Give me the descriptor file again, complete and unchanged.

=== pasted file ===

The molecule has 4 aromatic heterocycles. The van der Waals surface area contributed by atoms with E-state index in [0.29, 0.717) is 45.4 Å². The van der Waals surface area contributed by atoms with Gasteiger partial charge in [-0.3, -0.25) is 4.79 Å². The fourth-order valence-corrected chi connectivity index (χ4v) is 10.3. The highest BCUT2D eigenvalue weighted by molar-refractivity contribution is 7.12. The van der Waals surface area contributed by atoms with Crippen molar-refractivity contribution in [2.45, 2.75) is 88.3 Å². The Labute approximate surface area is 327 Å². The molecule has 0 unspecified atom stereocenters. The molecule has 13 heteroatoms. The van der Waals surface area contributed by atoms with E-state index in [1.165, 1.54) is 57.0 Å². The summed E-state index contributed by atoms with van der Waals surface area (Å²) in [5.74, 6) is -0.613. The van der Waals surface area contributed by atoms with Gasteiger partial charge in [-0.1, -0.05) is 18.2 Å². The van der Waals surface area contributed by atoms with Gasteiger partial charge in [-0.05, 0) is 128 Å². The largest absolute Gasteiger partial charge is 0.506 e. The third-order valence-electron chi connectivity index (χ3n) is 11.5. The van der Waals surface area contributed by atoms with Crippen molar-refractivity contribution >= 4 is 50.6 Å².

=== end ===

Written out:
The molecule has 4 aromatic heterocycles. The van der Waals surface area contributed by atoms with E-state index in [0.29, 0.717) is 45.4 Å². The van der Waals surface area contributed by atoms with Gasteiger partial charge in [-0.3, -0.25) is 4.79 Å². The fourth-order valence-corrected chi connectivity index (χ4v) is 10.3. The highest BCUT2D eigenvalue weighted by molar-refractivity contribution is 7.12. The van der Waals surface area contributed by atoms with Crippen molar-refractivity contribution in [2.45, 2.75) is 88.3 Å². The Labute approximate surface area is 327 Å². The molecule has 0 unspecified atom stereocenters. The molecule has 13 heteroatoms. The van der Waals surface area contributed by atoms with E-state index in [1.165, 1.54) is 57.0 Å². The summed E-state index contributed by atoms with van der Waals surface area (Å²) in [5.74, 6) is -0.613. The van der Waals surface area contributed by atoms with Gasteiger partial charge in [-0.1, -0.05) is 18.2 Å². The van der Waals surface area contributed by atoms with Gasteiger partial charge in [-0.05, 0) is 128 Å². The largest absolute Gasteiger partial charge is 0.506 e. The third-order valence-electron chi connectivity index (χ3n) is 11.5. The van der Waals surface area contributed by atoms with Crippen molar-refractivity contribution >= 4 is 50.6 Å².